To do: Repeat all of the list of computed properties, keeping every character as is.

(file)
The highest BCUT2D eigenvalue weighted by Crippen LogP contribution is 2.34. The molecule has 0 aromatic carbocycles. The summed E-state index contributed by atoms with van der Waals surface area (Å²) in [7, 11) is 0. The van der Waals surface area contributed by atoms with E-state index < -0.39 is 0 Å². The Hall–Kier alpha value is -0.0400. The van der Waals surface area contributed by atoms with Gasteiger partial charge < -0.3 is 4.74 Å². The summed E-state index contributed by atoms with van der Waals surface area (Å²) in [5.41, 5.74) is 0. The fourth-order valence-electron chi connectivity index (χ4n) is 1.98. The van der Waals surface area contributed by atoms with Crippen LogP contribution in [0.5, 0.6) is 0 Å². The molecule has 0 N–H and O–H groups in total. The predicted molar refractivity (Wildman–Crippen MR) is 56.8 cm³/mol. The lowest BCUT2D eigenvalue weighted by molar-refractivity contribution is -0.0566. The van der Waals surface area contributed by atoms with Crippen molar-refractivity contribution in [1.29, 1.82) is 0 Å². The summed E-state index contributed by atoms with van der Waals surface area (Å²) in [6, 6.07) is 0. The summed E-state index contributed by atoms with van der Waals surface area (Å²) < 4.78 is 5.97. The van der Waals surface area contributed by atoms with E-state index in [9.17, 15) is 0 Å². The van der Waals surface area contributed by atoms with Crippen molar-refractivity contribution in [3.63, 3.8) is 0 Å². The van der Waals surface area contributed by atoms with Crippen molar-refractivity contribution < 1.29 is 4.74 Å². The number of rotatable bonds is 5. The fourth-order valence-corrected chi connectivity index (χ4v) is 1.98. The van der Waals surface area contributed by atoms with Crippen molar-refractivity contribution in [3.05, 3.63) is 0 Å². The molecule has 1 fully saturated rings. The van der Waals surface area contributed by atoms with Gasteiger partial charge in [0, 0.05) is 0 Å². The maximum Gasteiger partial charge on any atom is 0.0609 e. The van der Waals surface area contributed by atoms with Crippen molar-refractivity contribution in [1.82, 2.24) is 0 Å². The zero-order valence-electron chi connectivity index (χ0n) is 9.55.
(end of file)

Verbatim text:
The highest BCUT2D eigenvalue weighted by Crippen LogP contribution is 2.34. The molecule has 0 aromatic carbocycles. The summed E-state index contributed by atoms with van der Waals surface area (Å²) in [7, 11) is 0. The van der Waals surface area contributed by atoms with E-state index < -0.39 is 0 Å². The Hall–Kier alpha value is -0.0400. The van der Waals surface area contributed by atoms with Gasteiger partial charge < -0.3 is 4.74 Å². The summed E-state index contributed by atoms with van der Waals surface area (Å²) in [5.41, 5.74) is 0. The fourth-order valence-electron chi connectivity index (χ4n) is 1.98. The van der Waals surface area contributed by atoms with Crippen LogP contribution in [0.5, 0.6) is 0 Å². The molecule has 0 N–H and O–H groups in total. The predicted molar refractivity (Wildman–Crippen MR) is 56.8 cm³/mol. The lowest BCUT2D eigenvalue weighted by molar-refractivity contribution is -0.0566. The van der Waals surface area contributed by atoms with Crippen molar-refractivity contribution in [1.29, 1.82) is 0 Å². The summed E-state index contributed by atoms with van der Waals surface area (Å²) in [6, 6.07) is 0. The summed E-state index contributed by atoms with van der Waals surface area (Å²) < 4.78 is 5.97. The van der Waals surface area contributed by atoms with E-state index in [9.17, 15) is 0 Å². The van der Waals surface area contributed by atoms with Crippen molar-refractivity contribution in [3.63, 3.8) is 0 Å². The van der Waals surface area contributed by atoms with Crippen molar-refractivity contribution < 1.29 is 4.74 Å². The number of rotatable bonds is 5. The fourth-order valence-corrected chi connectivity index (χ4v) is 1.98. The van der Waals surface area contributed by atoms with Crippen molar-refractivity contribution in [3.05, 3.63) is 0 Å². The molecule has 1 fully saturated rings. The van der Waals surface area contributed by atoms with Gasteiger partial charge in [0, 0.05) is 0 Å². The maximum Gasteiger partial charge on any atom is 0.0609 e. The van der Waals surface area contributed by atoms with Crippen molar-refractivity contribution in [1.82, 2.24) is 0 Å². The zero-order valence-electron chi connectivity index (χ0n) is 9.55.